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If you’ve had a car accident in South Carolina that wasn’t your fault, then you are likely going to need to hire a lawyer. Whether you’re dealing with medical bills, insurance claims, or the other drivers involved, you’ll need someone on your side to ensure your rights are protected and that you get the compensation you deserve.
But once you’ve hired a lawyer, do you know what happens next? Here are the four stages of a lawsuit after a motor vehicle accident:
Stage 1: Hire the Lawyer
To start your case, you need to hire an attorney. We recommending meeting with at least two experienced car accident attorneys who understand the laws of South Carolina. Many law offices, including Hodge & Langley Law Firm, offer free consultations. Talk to the lawyers (not the staff or “case handlers”) about your case, decide which lawyers seem to care most about you and give you the most honest information, and then arrange to hire them. Make sure you understand the terms of the relationship (will you pay the lawyers for their hourly fee, or only if you win the case?) and know who you will be in contact with (the lawyer, a paralegal or secretary).
Stage 2: Medical Care, Bills and Recovery
In this stage, you’ll need to ensure you’re getting the medical care you need. Your lawyer typically cannot make a complete demand to the insurance company until all your bills have come in, records are filed, and your treatment is complete. While you recover, your lawyer should be working on:
Stage 3: Prepare the Demand
A demand is the letter your lawyer will submit detailing the compensation you’re requesting after the accident (in other words, how much money will be needed to recover your expenses, losses, and loss of enjoyment of life/pain and suffering). To prepare this demand, your lawyer will follow a few steps:
Stage 4: Wait and Decide
After the demand is sent, the insurance company usually takes 30-60 days to respond. They will either accept your demand or, more likely, counter with another offer. After the process of offers and counter-offers finalizes, if you and your lawyer agree with the terms, then the case settles. It will take about a month after the settlement is agreed up for you to receive a check. If you and your lawyer don’t agree with the final proposed offer or your lawyer advises you to go court, then the case moves to litigation…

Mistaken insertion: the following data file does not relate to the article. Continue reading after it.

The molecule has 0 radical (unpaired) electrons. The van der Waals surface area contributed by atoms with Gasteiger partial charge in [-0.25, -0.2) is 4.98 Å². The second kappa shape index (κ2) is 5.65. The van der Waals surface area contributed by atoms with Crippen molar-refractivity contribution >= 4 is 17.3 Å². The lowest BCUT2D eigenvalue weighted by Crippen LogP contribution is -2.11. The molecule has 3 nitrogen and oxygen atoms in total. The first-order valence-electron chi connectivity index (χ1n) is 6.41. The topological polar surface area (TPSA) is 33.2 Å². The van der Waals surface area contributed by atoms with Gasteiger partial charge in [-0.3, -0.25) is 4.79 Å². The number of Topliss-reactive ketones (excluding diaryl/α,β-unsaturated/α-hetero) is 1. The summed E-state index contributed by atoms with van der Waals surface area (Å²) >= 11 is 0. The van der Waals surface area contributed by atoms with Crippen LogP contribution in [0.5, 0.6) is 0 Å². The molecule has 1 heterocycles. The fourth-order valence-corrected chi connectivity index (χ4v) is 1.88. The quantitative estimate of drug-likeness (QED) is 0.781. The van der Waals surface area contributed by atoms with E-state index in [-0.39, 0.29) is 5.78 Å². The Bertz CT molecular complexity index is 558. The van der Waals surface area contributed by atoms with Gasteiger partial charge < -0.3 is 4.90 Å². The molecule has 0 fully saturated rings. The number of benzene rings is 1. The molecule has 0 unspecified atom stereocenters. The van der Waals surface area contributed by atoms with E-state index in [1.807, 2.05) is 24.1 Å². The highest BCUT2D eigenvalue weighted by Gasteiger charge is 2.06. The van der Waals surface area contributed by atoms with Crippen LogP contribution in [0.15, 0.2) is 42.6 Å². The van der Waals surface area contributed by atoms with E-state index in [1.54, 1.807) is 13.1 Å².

Stage 5: Litigation
If you’ve agreed to take the case to court, it’ll take about a month for the lawyers to prepare the motor vehicle accident lawsuit. The suit will be filed in the home county of the defendant or where the collision took place. The suit officially begins when the sheriff or a server give the lawsuit, by hand, to the defendant (or his/her guardians).
The defendant will then likely give the lawsuit to his insurance company, and the company will then use their lawyers to defend the case. Insurance companies employ law firms who do nothing but litigate cases – it’s an expense they plan for, so they’re willing to litigate to protect their interests and assets.
If the defendant or the insurance company haven’t responded within 30 days, it’s considered an admission of fault, which will make your case easier to win. If they do respond, though, it’s usually by sending your lawyer a series of questions.
Stage 6: Discovery
Discovery is the 6-9 month process within a lawsuit when the parties “discover” information about the case by sending and responding to questions (called “interrogatories”) and asking you to produce documents. After this process is done in writing, you’ll be asked to give a sworn statement, called a “deposition,” with a court reporter present. Your lawyer will also be doing this with the defendant. This whole process can take 8-12 months.
Stage 7: Mediation or Trial
In the course of discovery, the parties may find that the case can be settled with mediation. In some cases, the court may order mediation, but otherwise, mediation is optional. A mediator will help settle terms by working with both parties in private discussions to come to an agreement. This can be smoother and quicker than trial, but is not always the best solution for all cases.
If mediation fails or is not pursued, then the case will go to trial. It can take 8 months to almost 2 years to get a trial scheduled, so in many cases, the case may settle before it ever goes to court. You and your lawyer should remain in discussion about whether or not to go through mediation, accept settlement terms, or wait for the trial.
Car wreck cases in South Carolina can be long, exhaustive and challenging. But a good car wreck lawyer will be by your side throughout the process to help, to offer advice, and to aggressively seek out the compensation you need and deserve.
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